Doug Borwick has an interesting post this week where he suggests that vestiges of the partronage system might be lurking invisibly within the management structures of the arts, and that our blindness to these unseen forces could be what’s preventing us from making necessary changes. I think he may be on to something.
Arts pundits talk a lot about business models, but I wonder if the models we can see and describe are big enough to fully characterize what’s going on. What if there really are ghosts of old patronage models beneath the surface? Can we really change our organizations if there are invisible, ancestral operators pulling strings behind the scenes?
I used to do marketing for a large performing arts center where the management priorities often had little to do with contemporary reality and where board-level decision making made it incredibly hard to sell tickets. I was complaining about this to a friend who’d worked there for decades and he launched into a little tirade that went something like this:
“Your problem, Trevor, is that you actually believe the mission statement, which has nothing to do with why we’re here. This place was created by powerful cultural elites to be a playground for cultural elites. That’s its primary objective. The most important thing that happens here is the annual gala. Everything else – the art, the education, the audience – is there to make sure the gala happens every year. This isn’t an arts center, Trev, it’s a friggin’ Mount Olympus and you’re just a nobody mortal who’s here to keep things running so the Gods have a place to play. So stop trying to sell tickets; that’s not your job. You do marketing. Marketing is all about making pretty brochures that major donors can hold up like hand mirrors and say, ‘My, how very attractive we are!’ That’s all anybody wants from you and nobody cares how many tickets you sell. My advice to you is to recognize who’s really running the show and do as good a job as possible at being exactly what they expect you to be.”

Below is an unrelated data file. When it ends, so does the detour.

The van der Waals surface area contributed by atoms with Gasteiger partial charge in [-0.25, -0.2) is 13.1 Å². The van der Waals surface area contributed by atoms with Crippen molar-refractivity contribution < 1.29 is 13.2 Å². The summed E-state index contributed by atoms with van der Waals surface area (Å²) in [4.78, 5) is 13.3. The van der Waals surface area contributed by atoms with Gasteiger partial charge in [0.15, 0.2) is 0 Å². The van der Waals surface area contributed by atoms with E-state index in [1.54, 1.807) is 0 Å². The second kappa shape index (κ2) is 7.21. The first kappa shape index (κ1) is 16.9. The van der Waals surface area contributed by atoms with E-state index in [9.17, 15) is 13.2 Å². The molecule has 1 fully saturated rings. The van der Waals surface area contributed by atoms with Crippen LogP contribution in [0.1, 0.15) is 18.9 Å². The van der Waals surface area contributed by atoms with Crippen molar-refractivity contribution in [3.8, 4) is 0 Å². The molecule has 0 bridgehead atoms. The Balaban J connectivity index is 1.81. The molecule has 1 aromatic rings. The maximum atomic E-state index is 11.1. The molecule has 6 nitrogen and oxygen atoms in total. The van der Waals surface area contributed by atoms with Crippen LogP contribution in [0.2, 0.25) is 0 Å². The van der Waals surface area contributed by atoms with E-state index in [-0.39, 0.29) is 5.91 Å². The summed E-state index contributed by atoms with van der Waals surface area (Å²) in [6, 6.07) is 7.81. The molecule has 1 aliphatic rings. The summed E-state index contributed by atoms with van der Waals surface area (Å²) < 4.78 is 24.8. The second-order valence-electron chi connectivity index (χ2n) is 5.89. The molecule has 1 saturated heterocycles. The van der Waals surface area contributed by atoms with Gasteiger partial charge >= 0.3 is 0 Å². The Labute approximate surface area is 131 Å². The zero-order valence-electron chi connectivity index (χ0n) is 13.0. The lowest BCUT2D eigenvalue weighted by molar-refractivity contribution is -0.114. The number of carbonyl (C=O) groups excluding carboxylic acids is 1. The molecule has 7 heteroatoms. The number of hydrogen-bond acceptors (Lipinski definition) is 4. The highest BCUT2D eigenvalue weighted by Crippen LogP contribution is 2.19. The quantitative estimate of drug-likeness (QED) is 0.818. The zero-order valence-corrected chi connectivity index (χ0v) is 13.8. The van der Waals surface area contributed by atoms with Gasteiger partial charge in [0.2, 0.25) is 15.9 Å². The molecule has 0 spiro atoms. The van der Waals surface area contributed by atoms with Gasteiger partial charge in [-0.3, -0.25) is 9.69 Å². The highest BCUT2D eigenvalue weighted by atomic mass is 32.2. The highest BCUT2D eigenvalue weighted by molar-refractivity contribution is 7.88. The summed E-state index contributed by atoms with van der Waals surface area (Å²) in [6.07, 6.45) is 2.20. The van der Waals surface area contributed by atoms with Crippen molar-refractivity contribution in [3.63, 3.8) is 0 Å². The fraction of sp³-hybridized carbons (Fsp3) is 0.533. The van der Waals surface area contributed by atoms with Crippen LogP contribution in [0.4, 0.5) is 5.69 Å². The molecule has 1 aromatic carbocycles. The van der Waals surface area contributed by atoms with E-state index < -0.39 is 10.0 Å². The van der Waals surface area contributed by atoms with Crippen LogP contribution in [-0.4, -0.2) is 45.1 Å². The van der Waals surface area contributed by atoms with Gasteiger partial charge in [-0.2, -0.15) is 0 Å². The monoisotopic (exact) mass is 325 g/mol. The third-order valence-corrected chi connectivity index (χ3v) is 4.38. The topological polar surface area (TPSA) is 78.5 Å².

“But what if we end up going out of business?” I said.
“Going out of business? Of course we’re going out of business. This place is a dinosaur. But you’re not going to be able to do anything about that, my friend. Mount Olympus itself went out of business thousands of years ago and everybody else got along just fine.”
I thought he was being facetious at first, but had to admit after a while that what he said made sense. The business model I’d been following up to that point said that the mission was the primary objective, that audiences were paramount and that the role of marketing was to sell as many tickets as possible. This was a surprising shift in perspective but it did a much better job of describing how things really worked, and it went a long way toward explaining why I was having so much trouble making my model fit.
It’s not that his interpretation of reality was any more accurate than anyone else’s, or that the Center was a front for a bunch of cynical, self-serving rich people who wanted to dress up and swill champagne at swanky parties for however long it lasted. The thing that impressed me was that he presented a legitimate but obscure alternate metaphor for understanding how the institution operated, one that, depending on your perspective, was as accurate and useful and reflective of reality as any obvious business model that any mortal management consultant might have described.
If we’re going to continue talking about arts business models, we might want to find one that describes not only the evident functional dimensions of our business structures, but one that’s capable of also describing the intangible cultural, historical and maybe even supernatural forces that work in different dimensions and in sometimes mysterious ways to influence how our organizations behave.
Trying to change one without fully understanding the other is probably impossible.